Free association rocks.

To me, one hallmark of a well-turned essay is the writer’s ability to introduce several themes, then bring them together convincingly for the killer closing punch.

This essay is well-turned. It is not “about” trains and public transportation, which is the passage I’ve chosen to highlight. However, the dining car reference is a pillar supporting the conclusion.

Take ten minutes and read this essay. Think about it: “Thoreau, no stranger to solitude, posed a helpful question, in Walden: ‘what sort of space is that which separates a man from his fellows and makes him solitary?’ The answer, these days, is profit maximization.”

Why do we tolerate this aberrant condition?

The Visitor: Wizards of Loneliness, by Lucy Schiller (CounterPunch)

… Though breadless, I am not an ingrate or sadsack, particularly when I get out of the house, get moving, get on the S-Bahn. Taking the train here in Germany is a perpetual reminder of how inferior any such system is in the United States. For some time in Iowa, I would take the Amtrak from Fort Madison, a town in what someone once termed to me the “teat of Iowa,” to New Mexico, where my family lives. One of the joys of that experience was the dining car, in which the staff, with deliciously impenetrable logic, assemble groups of strangers at the tables. Amtrak, attempting deference to a new, millennial audience (but mostly cost-cutting), is now phasing the dining car out. Millennials, a Washington Post article went on the subject, are “known to be always on the run, glued to their phones and not particularly keen on breaking bread with strangers at a communal table.” I met some unsettling characters at the communal table, true, but I remember, too, an elderly lady with a wicked laugh, and a man I saw two separate times, on two separate train journeys, with whom I was randomly seated both times. He was returning from taking care of a close friend with multiple sclerosis and was a retired train engineer. We stared out of the panoramic window over our steaming baked potatoes and he talked at length of engine repair.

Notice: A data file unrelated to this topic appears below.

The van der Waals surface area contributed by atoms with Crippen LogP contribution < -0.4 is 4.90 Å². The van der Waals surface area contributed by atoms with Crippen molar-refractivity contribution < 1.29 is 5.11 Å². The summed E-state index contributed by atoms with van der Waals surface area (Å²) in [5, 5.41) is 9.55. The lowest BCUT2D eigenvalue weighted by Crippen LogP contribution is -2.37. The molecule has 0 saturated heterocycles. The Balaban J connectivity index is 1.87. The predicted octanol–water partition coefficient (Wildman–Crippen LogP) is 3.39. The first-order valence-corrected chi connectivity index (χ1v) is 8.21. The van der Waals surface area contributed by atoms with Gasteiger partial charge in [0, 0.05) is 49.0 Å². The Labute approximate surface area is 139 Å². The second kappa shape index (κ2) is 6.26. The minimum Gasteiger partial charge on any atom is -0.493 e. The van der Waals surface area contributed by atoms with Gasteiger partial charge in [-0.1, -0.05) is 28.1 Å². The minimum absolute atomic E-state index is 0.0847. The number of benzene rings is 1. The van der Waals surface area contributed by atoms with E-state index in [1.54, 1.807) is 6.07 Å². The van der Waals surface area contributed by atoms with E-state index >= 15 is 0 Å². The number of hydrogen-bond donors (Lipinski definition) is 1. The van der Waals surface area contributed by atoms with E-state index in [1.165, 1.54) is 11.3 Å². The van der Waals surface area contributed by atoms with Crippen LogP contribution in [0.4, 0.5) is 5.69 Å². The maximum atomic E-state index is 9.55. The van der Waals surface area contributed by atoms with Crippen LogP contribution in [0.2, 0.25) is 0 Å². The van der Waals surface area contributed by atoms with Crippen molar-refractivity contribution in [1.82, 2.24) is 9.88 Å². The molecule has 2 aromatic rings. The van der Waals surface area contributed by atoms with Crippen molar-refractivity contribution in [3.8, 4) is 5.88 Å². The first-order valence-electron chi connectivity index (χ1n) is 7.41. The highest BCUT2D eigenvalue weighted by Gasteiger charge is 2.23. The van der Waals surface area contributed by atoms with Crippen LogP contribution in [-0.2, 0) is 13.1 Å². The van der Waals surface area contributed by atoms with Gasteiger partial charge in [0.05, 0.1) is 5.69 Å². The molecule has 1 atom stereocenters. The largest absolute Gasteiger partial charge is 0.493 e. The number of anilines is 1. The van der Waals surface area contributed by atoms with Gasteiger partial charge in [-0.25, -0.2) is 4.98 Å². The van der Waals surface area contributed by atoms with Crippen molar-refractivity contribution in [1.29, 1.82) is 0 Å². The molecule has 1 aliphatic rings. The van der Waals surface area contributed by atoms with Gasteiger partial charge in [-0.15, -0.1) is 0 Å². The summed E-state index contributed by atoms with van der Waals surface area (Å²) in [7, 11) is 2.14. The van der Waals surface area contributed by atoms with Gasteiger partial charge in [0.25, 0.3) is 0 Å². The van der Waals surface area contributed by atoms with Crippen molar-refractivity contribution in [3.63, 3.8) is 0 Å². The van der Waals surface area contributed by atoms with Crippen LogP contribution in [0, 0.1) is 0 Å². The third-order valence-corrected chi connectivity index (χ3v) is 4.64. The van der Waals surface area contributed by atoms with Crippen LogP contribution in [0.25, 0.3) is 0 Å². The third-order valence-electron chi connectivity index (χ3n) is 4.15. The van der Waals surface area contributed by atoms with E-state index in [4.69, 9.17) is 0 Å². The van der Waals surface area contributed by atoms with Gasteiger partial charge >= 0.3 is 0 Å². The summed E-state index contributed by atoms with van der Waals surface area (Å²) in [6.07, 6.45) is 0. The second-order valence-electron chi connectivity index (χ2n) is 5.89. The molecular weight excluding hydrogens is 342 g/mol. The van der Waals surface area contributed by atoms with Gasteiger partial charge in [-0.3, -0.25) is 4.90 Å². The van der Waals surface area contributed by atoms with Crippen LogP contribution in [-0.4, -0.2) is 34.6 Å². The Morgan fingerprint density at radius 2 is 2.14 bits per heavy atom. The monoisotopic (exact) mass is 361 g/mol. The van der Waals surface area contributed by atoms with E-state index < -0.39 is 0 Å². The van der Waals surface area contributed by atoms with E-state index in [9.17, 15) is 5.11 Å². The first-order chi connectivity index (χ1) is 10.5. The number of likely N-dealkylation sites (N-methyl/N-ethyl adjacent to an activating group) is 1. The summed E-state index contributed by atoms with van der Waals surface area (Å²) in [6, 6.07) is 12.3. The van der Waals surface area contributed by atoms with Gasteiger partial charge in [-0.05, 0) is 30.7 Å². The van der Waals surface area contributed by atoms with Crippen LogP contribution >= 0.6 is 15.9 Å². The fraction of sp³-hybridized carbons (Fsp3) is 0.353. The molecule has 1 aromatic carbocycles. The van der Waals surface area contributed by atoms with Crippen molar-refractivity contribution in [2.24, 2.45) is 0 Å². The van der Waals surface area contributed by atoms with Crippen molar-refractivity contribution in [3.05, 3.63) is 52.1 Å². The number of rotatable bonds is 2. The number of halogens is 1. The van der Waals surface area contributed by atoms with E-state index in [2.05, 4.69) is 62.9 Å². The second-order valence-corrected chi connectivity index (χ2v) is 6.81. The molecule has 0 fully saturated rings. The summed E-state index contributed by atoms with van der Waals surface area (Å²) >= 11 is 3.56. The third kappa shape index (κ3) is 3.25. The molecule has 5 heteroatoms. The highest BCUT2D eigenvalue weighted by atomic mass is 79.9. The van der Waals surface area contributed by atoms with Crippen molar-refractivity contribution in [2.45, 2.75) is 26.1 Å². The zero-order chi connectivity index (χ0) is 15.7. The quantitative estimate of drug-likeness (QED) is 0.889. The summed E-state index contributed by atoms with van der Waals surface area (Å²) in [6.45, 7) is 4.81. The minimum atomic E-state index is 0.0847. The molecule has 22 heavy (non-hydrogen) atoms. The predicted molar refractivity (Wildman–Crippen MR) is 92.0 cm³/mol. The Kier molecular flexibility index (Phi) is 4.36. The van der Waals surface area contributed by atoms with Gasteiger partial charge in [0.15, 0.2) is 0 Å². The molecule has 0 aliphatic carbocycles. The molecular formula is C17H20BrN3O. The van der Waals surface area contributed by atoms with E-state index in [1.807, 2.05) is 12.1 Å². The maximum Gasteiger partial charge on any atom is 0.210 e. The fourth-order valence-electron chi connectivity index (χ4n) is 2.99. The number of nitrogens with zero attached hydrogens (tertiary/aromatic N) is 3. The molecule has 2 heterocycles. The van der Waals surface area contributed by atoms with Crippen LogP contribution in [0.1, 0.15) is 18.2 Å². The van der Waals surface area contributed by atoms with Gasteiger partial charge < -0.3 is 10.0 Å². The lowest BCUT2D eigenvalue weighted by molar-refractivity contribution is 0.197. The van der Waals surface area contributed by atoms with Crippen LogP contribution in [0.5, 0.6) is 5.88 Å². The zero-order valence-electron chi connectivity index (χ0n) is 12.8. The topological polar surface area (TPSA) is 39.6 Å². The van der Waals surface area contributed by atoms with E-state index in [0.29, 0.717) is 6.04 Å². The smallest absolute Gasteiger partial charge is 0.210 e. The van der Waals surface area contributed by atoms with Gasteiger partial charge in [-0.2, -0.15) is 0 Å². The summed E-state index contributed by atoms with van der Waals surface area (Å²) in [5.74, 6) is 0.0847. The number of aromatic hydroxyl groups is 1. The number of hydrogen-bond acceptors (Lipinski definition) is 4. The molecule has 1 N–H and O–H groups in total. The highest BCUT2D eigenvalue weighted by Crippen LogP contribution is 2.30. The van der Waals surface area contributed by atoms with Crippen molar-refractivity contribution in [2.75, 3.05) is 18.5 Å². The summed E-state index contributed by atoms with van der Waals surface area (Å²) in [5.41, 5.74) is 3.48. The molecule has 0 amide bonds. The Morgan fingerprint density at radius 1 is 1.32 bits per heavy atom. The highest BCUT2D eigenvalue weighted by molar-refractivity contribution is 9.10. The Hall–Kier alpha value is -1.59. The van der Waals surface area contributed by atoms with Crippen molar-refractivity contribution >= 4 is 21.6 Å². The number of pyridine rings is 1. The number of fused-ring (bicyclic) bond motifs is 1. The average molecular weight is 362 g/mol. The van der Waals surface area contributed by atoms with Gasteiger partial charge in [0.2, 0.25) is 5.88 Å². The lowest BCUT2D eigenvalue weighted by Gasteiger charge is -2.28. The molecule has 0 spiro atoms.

There’s a current in American letters these days, particularly among millennial writers, of writing in a high literary style about solitude, about loneliness. I’ve attempted it, though it’s never amounted to much and I frustrate myself quickly with how little there is to say. The treatment of loneliness in contemporary literature often feels like how it felt to live in the Spinster’s Cottage—a little obvious, boring, and cramped. Which is not to say the subject itself is unworthy. Much has been written about loneliness and solitude, and the relationship between the two, that has not been boring. (“It might be lonelier without the loneliness,” wrote Emily Dickinson, recognizing that the feeling provides its own company, of a kind.) Vivian Gornick, Banana Yoshimoto, Mark Fisher spring to mind. Some of their lonelinesses are more painful. I do not recommend reading Mark Fisher, who took his own life in 2017, if you’re looking for a salve:

We need to abandon the belief in the autonomous individual that has been at the heart, not only of neoliberalism, but of the whole liberal tradition. In a successful attempt to break with social democratic and socialist collectivism, neoliberalism invested massive ideological effort into reflating this conception of the individual, with its supporting dramaturgy of choice and responsibility.